Chills at Microsoft's security huddle

Microsoft has quietly held meetings with top antivirus researchers for almost 10 years, but there's some unease now that Redmond is a rival.

Microsoft likes to keep its friends close--and now that security companies are its foes, it may well want to keep those even closer.

The software maker has traditionally held powwows with partners to explore common ground. Security has been one area of activity: For almost 10 years, it has quietly held annual meetings with top researchers from antivirus companies such as McAfee and Symantec. This year, however, Microsoft decided to merge a couple of security get-togethers, as it found it was repeating itself over multiple meetings.

But that wasn't the big difference for the companies at the June meeting. Microsoft, and its $34 billion war chest, is now a competitor in the antivirus market. With its huge presence on desktops, the software giant has a built-in advantage--and that is making some collaborators nervous about sharing information. It's especially a concern that Microsoft requires attendees to sign a document that allows the company to use anything that anyone says at the event.

"Having been put into that situation, people will feel more inhibited to say things," said Jimmy Kuo, a McAfee fellow and a veteran of the Microsoft events. "They ask us to sign a nondisclosure agreement, and if we say anything in those meetings that Microsoft is able to use, they have the right to do so." The agreement was introduced in recent years, he said.

Microsoft gathers the antivirus experts to discuss Windows security. The event is meant to give them ideas about what kinds of products would be of most value to Windows users and to help Microsoft strengthen its operating system. But now that the company is a security rival, it might not want to reveal some Windows details.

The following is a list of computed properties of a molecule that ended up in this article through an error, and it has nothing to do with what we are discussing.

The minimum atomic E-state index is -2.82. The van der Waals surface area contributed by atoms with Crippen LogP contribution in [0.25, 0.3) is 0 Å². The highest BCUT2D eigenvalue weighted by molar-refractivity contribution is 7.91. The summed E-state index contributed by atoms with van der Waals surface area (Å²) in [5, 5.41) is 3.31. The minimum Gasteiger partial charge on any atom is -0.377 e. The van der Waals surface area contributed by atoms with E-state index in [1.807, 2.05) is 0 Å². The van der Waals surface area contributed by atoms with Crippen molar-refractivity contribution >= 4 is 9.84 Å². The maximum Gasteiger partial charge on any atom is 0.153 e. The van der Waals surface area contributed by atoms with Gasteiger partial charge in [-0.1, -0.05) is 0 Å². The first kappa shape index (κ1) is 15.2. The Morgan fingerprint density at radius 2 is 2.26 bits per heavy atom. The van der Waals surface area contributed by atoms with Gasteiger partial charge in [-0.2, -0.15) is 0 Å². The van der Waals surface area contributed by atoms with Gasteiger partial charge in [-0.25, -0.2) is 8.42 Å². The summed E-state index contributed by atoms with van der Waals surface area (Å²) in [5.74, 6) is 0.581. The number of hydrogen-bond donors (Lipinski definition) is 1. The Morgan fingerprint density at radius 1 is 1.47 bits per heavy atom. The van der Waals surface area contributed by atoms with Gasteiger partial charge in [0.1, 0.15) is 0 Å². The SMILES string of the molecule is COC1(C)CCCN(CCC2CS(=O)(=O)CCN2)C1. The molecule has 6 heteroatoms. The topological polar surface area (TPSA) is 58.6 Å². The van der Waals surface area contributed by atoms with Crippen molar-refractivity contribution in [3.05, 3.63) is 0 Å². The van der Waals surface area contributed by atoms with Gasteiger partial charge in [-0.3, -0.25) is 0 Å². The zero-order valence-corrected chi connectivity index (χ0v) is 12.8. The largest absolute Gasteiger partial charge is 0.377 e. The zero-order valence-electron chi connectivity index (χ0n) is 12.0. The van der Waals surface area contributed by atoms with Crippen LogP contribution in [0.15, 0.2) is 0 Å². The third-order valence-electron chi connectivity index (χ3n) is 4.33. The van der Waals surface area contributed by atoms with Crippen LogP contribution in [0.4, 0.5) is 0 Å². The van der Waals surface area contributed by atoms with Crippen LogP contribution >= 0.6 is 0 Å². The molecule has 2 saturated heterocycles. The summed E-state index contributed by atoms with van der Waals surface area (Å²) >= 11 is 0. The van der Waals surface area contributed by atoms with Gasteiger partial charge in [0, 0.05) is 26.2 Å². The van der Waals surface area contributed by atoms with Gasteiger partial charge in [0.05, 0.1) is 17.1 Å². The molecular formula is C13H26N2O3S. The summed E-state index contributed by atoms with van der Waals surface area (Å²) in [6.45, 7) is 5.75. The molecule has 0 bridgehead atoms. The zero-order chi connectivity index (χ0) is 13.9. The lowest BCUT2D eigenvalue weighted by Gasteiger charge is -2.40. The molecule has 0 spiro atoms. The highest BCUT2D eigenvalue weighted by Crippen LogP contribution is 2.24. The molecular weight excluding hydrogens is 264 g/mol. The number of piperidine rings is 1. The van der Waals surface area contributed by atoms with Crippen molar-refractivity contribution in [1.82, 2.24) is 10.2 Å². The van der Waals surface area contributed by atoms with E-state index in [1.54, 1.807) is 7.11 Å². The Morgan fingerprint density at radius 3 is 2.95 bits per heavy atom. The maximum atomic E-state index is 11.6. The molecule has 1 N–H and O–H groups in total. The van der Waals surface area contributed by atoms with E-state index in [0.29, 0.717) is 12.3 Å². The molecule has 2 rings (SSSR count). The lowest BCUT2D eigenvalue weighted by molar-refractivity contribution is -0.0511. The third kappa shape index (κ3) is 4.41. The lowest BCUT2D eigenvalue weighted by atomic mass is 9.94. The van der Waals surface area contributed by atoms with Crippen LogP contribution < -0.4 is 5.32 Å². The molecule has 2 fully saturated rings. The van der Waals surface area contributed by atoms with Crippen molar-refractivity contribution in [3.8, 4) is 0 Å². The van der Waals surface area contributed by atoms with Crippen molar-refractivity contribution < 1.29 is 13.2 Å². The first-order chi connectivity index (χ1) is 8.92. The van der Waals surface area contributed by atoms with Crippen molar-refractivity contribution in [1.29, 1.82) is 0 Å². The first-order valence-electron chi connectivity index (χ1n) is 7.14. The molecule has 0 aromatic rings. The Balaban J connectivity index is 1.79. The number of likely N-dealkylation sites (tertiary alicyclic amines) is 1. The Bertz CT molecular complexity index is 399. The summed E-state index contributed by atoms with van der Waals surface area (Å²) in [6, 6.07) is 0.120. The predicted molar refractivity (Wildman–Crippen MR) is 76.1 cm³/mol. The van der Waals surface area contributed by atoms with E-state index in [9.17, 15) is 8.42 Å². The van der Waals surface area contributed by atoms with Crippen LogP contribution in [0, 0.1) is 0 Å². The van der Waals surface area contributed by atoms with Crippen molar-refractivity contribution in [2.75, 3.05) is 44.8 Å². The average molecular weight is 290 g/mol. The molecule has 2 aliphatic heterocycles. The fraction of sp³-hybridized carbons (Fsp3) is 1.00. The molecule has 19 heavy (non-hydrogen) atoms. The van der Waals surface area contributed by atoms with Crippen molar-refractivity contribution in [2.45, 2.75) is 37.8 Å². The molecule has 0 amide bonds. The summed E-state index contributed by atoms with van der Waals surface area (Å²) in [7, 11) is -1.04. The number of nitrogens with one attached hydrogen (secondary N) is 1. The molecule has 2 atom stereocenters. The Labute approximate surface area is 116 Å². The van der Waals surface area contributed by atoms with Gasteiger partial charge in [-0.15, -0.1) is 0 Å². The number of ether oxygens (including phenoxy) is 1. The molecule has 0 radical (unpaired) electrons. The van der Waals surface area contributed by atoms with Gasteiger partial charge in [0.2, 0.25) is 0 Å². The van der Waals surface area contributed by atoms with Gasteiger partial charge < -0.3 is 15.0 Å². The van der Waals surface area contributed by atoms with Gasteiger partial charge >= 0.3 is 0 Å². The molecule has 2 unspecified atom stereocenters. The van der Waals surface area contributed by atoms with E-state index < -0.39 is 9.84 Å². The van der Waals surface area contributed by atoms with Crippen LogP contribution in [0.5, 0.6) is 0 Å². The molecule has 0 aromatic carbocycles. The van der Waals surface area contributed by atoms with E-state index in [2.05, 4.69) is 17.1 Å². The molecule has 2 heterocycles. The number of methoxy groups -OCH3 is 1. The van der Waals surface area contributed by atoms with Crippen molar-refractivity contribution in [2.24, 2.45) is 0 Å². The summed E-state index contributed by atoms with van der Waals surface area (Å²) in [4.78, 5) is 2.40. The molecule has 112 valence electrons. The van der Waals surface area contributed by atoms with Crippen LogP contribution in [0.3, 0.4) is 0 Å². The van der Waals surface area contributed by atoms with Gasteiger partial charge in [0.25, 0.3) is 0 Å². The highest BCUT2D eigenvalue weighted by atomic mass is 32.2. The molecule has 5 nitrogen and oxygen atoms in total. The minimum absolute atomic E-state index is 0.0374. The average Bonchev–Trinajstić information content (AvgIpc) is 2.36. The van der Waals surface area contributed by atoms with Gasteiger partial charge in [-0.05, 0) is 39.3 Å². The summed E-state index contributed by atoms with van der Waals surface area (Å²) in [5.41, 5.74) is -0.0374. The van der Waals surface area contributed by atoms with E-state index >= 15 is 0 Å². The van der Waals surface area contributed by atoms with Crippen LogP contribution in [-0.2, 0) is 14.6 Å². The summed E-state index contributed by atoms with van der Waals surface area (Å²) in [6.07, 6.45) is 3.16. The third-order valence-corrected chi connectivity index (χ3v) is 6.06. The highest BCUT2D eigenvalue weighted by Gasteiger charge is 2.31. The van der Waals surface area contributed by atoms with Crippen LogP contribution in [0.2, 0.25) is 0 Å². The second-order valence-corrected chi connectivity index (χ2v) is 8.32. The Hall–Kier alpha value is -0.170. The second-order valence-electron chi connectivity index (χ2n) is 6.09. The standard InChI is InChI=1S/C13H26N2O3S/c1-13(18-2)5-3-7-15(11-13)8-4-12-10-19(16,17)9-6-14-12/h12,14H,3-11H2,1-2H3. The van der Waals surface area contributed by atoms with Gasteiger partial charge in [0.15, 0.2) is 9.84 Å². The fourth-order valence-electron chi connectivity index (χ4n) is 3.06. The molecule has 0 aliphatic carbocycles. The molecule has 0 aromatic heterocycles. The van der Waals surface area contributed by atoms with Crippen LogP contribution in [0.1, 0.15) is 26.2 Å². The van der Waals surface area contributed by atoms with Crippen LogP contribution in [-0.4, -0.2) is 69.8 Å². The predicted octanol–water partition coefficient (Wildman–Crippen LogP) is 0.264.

The newly merged Microsoft Security Response and Safety Summit was held late last month at the software maker's Redmond, Wash., headquarters. The two-day meeting was not publicized and attracted about 150 representatives from about 80 security companies and Internet service providers, said Mark Griesi, a senior business development manager at Microsoft.

The event mostly provided a primer on security in Windows Vista, which led to a discussion on how attendees' products might work with the Windows XP successor. Microsoft has touted Vista, slated for broad release in January, as its most secure operating system ever.

"The key messages for the folks was about the new technologies in Vista, how they interact with those technologies, how to use that to better protect the consumer," Griesi said. "There are a lot of great things that they can use. We want to make sure that everybody is 100 percent aware of what is available."

But several of the attendees told CNET that they had learned little. "They talked mostly about Vista and security initiatives," said Hiep Dang, director of threat research and engineering at Aluria Software, an anti-spyware specialist that is a subsidiary of EarthLink. "I was hoping they would go a lot more granular than they did. A lot of the information they gave was information we probably could have gotten online."

Another attendee agreed that previous meetings had provided many more technical details. "This year they presented things that we already know," said this antivirus researcher, who asked not to be named.

Going in for the kill
That individual expressed concern about the purpose of the event, in light of the new rivalry. Perhaps Microsoft used the event to gather information that could help its security products and beat out the incumbents, the researcher suggested. "Is this brain-picking?" the researcher asked. "Microsoft is slowly moving towards the kill."

The software maker is walking a fine line between being a partner and a competitor to security companies. In late May, it introduced Windows Live OneCare, a consumer security package. It is now preparing a product to protect business PCs and servers, a move that will put it head-to-head with industry stalwarts such as Symantec, McAfee and Trend Micro.

It has been down similar roads in other areas. It is making a push with systems management software, as well as in business intelligence and content management, for example. It competes with incumbents in those markets, but it wants to partner with them at the same time, because it wants third-party products to work well with Microsoft products.

"The fact that we now offer security products does not change our commitment to work collaboratively with all of our security partners," Griesi said. "It's also important to note that while we encourage members to engage, all feedback is voluntary and does not impact the extent of information that Microsoft provides to partners."

Featured Video